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Listening

The Shins, Chutes Too Narrow

Oh, oh, oh, Oh, Inverted World was nothing short of mind-blowing, which means the follow-up from The Shins, Chutes Too Narrow, is going to be under some pretty serious scrutiny. Does it deliver? Oh, oh, oh, yes. Track by track, note for note, each song is magnificent:



‘Kissing the Lipless’

Half-sung, half-screamed (wailed?) choruses, upbeat kind of beyond belief, very, very exciting, beautiful and portentous. Gross title not worth further investigation.



‘Mine’s Not a High Horse’

Shins through doing Simon & Garfunkel? Yes, since this is where they should’ve been going all along: Echo & the Bunnymen. Shuffle-y toms and snare, finger-picked lead guitar. Vocals here proven much stronger than on Oh, Inverted World. Will have a hard time not just listening to this one over and over. Will get past that and eventually on to next song.



‘So Says I’

More traditional Shins fare here. But still more uproarious, as on the first track. This is a much better sound for them. Slightly more ‘60s retro stylings than before, but more refined. Flange on vocals very effective, not overbearing. Backup vocals a thrill here. Whoooooooo-ooooooo!



‘Young Pilgrims’

Fractured acoustic ballad with kooky key changes: What made you love the Shins in the first place. And here it is again. But trickier. Ahh! And there’s where the album title comes from… ‘I fell into a winter’s slide / and ended up the kind of kid who goes down chutes too narrow.’ Yes, that’s the stuff, right there.



‘Saint Simon’

A chamber-esque, Davies-inspired track, and the best song on the album (there will be many, one can be sure). The tiny drum rolls, the delicate vibes, the a cappella, the entire arrangement is utterly beyond what anyone could’ve expected this time around. If we can use the word ‘sublime’ seriously here for just a second we will: Sublime.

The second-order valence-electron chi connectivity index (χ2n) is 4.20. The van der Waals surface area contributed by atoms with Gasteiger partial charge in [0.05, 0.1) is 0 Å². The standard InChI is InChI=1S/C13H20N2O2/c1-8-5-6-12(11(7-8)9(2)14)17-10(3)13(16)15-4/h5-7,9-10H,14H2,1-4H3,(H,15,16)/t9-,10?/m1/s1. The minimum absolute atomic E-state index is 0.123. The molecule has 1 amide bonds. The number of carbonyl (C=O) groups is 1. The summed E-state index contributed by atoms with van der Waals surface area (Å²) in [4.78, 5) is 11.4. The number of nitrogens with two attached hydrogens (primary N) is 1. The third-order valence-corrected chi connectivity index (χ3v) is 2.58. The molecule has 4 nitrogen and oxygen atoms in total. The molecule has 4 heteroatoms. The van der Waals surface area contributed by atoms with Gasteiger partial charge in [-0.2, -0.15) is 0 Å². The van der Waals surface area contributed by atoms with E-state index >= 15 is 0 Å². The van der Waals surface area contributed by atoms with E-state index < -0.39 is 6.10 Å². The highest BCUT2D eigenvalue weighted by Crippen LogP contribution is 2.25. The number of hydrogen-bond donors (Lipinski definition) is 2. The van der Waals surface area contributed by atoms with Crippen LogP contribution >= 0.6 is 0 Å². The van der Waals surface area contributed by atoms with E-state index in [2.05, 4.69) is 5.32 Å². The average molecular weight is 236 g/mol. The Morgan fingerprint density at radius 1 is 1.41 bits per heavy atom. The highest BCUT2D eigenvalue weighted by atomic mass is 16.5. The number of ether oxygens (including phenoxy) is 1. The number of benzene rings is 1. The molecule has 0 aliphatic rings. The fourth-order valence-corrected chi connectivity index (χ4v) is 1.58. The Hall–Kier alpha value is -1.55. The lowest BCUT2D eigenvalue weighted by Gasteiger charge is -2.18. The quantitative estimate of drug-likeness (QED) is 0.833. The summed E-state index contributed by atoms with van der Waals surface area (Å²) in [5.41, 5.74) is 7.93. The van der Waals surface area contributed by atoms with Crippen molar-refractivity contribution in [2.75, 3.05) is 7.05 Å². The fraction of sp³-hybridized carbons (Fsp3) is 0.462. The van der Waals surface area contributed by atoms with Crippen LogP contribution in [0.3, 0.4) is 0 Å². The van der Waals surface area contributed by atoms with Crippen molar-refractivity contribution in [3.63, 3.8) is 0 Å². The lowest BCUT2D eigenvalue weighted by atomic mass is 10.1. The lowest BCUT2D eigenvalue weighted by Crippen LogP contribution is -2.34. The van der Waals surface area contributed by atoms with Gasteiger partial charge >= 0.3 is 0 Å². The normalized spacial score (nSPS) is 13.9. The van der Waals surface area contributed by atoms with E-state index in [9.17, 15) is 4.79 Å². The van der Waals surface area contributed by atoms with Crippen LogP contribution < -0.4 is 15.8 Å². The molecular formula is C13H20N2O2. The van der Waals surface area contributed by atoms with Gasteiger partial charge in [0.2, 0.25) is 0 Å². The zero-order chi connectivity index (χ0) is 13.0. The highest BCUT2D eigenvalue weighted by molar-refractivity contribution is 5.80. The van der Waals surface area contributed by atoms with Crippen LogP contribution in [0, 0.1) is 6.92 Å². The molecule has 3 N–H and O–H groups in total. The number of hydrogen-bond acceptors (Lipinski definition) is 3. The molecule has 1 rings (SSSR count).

‘Fighting in a Sack’

Confusingly great power-pop. Apropos title, really. Great bridge with acoustic strumming, rapid, rapid, rapid vocals. Blarrrgh! Harmonica!



‘Pink Bullets’

Demure, pensive, and sultry. A cold-warm-cold ballad with a beautifully constructed choral melody, with more than enough in the lyrics department to make it worth it: ‘Over the ramparts you tossed / The scent of your skin and some foreign flowers / Tied to a brick / Sweet as a song / The years have been short / But the days were long.’



‘Turn a Square’

A total shift in mood into some welcome, good-timez rock ‘n roll. Nice Big Star-esque build-up in many places, showing much cohesion with the rest of the album—even the ballad-y numbers. Playing with different themes here. A little more crunchy…unexpected, great ending.



‘Gone for Good’

Country-ish, saddish tune reminiscent of the finest moments on Oh, Inverted World. Not pushing the envelope as far as on the rest of Chutes Too Narrow, but great, certainly great.



‘Those to Come’

Unexpectedly avant tune, Zen-like, a la ‘Moonlight Mile’ from Sticky Fingers in certain ways, droning, a departure. Is this the next album? Unsettling, yet lulling, a discomforting song altogether. Hard to believe it’s part of the same tracklisting, but checking again proves it’s so. Further listens prove it’s the perfect ending. It’s what you didn’t expect. They’re the Shins, and, despite the pleasing sensibilities of much of their music, at heart they’re really not going to make it easy for you. But they’ll make it all worth your effort.

biopic

Andrew Womack is a founding editor of The Morning News. He is always working on the next installment of the Albums of the Year series at TMN. More by Andrew Womack

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